Patterns of Welfare State Indicators in the EU: Is there Convergence?
Convergence of social protection objectives and policies in Member States is an explicit objective of the EU. Earlier research has shown that there has indeed been a tendency of convergence of social protection levels over the last decades. However, comparative studies frequently use indicators which may not be representative as measures of the welfare state. In this article we have done several convergence tests with the most recent data, using a variety of indicators of social protection: social expenditures, both at the macro and at the programme level, replacement rates of unemployment and social assistance benefits and poverty indicators. Together, these indicators provide a broader picture of the evolution of social protection. Our results are less clear cut than earlier findings. We still find convergence of social expenditure in EU countries over a longer period. However, this trend seems to have stagnated in recent years. The evidence is mixed for the other indicators. Replacement rates of unemployment benefits converged to a higher level, but social assistance benefits did not. Poverty rates and poverty gaps have converged since the mid-1980s, but the levels of both indicators have developed in the opposite direction. Copyright (c) 2010 The Author(s). Journal compilation (c) 2010 Blackwell Publishing Ltd.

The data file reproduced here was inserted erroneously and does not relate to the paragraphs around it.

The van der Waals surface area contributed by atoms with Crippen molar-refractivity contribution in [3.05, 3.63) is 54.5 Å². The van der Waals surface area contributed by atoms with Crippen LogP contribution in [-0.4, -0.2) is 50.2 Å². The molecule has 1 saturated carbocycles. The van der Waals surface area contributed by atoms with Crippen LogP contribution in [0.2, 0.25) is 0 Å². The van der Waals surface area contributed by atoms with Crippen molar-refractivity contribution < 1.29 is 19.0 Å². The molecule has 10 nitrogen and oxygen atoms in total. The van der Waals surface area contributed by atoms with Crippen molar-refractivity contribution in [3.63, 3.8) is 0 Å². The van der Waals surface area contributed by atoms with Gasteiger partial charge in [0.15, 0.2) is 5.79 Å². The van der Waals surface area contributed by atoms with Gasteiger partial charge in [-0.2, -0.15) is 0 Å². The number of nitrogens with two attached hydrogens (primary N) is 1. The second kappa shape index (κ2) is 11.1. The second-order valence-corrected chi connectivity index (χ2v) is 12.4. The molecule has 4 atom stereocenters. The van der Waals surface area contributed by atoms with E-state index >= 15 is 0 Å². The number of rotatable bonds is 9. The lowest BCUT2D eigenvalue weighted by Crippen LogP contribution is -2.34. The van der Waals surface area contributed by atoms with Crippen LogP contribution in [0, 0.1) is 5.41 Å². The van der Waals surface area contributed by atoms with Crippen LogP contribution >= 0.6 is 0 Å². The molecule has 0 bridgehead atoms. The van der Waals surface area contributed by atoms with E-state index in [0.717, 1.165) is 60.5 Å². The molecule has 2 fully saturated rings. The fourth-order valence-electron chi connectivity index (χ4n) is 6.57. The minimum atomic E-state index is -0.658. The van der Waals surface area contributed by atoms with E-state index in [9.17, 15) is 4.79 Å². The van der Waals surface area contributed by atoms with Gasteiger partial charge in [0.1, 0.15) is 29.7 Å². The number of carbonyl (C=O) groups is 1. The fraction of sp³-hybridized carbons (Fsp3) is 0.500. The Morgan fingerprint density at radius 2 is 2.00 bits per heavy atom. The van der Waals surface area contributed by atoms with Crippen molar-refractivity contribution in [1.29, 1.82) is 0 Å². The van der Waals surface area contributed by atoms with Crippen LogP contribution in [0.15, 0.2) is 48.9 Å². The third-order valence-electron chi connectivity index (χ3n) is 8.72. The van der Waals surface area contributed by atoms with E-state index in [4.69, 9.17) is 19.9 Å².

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Volume (Year): 48 (2010)
Issue (Month): (06)
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